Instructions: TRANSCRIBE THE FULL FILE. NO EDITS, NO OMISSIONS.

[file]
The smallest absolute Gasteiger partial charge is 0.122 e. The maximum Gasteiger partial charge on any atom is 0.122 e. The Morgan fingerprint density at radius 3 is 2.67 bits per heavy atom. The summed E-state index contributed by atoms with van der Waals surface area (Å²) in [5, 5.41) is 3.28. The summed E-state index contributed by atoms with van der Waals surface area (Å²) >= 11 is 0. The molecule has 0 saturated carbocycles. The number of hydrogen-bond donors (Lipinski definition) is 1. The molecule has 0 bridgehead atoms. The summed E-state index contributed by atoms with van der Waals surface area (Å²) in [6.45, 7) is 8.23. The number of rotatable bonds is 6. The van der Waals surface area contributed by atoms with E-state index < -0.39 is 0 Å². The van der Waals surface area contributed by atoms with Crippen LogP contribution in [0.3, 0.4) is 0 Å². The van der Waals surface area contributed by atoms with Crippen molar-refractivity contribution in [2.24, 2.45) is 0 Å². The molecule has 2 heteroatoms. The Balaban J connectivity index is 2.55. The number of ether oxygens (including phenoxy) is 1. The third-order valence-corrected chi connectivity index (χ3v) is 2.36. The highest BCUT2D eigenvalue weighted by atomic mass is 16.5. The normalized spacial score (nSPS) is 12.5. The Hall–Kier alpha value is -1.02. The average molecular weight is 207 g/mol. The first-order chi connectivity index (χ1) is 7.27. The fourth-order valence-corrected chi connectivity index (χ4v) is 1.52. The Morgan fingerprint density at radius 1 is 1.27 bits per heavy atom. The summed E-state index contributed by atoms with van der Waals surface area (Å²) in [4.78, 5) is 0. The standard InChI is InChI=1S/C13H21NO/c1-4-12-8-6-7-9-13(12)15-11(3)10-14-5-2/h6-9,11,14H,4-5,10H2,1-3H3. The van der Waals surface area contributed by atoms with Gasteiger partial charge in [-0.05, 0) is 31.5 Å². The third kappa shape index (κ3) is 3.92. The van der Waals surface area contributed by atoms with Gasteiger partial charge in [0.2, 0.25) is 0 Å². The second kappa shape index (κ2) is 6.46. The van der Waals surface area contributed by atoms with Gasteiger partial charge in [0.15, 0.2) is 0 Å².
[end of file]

The smallest absolute Gasteiger partial charge is 0.122 e. The maximum Gasteiger partial charge on any atom is 0.122 e. The Morgan fingerprint density at radius 3 is 2.67 bits per heavy atom. The summed E-state index contributed by atoms with van der Waals surface area (Å²) in [5, 5.41) is 3.28. The summed E-state index contributed by atoms with van der Waals surface area (Å²) >= 11 is 0. The molecule has 0 saturated carbocycles. The number of hydrogen-bond donors (Lipinski definition) is 1. The molecule has 0 bridgehead atoms. The summed E-state index contributed by atoms with van der Waals surface area (Å²) in [6.45, 7) is 8.23. The number of rotatable bonds is 6. The van der Waals surface area contributed by atoms with E-state index < -0.39 is 0 Å². The van der Waals surface area contributed by atoms with Crippen LogP contribution in [0.3, 0.4) is 0 Å². The van der Waals surface area contributed by atoms with Crippen molar-refractivity contribution in [2.24, 2.45) is 0 Å². The molecule has 2 heteroatoms. The Balaban J connectivity index is 2.55. The number of ether oxygens (including phenoxy) is 1. The third-order valence-corrected chi connectivity index (χ3v) is 2.36. The highest BCUT2D eigenvalue weighted by atomic mass is 16.5. The normalized spacial score (nSPS) is 12.5. The Hall–Kier alpha value is -1.02. The average molecular weight is 207 g/mol. The first-order chi connectivity index (χ1) is 7.27. The fourth-order valence-corrected chi connectivity index (χ4v) is 1.52. The Morgan fingerprint density at radius 1 is 1.27 bits per heavy atom. The summed E-state index contributed by atoms with van der Waals surface area (Å²) in [4.78, 5) is 0. The standard InChI is InChI=1S/C13H21NO/c1-4-12-8-6-7-9-13(12)15-11(3)10-14-5-2/h6-9,11,14H,4-5,10H2,1-3H3. The van der Waals surface area contributed by atoms with Gasteiger partial charge in [-0.05, 0) is 31.5 Å². The third kappa shape index (κ3) is 3.92. The van der Waals surface area contributed by atoms with Gasteiger partial charge in [0.2, 0.25) is 0 Å². The second kappa shape index (κ2) is 6.46. The van der Waals surface area contributed by atoms with Gasteiger partial charge in [0.15, 0.2) is 0 Å².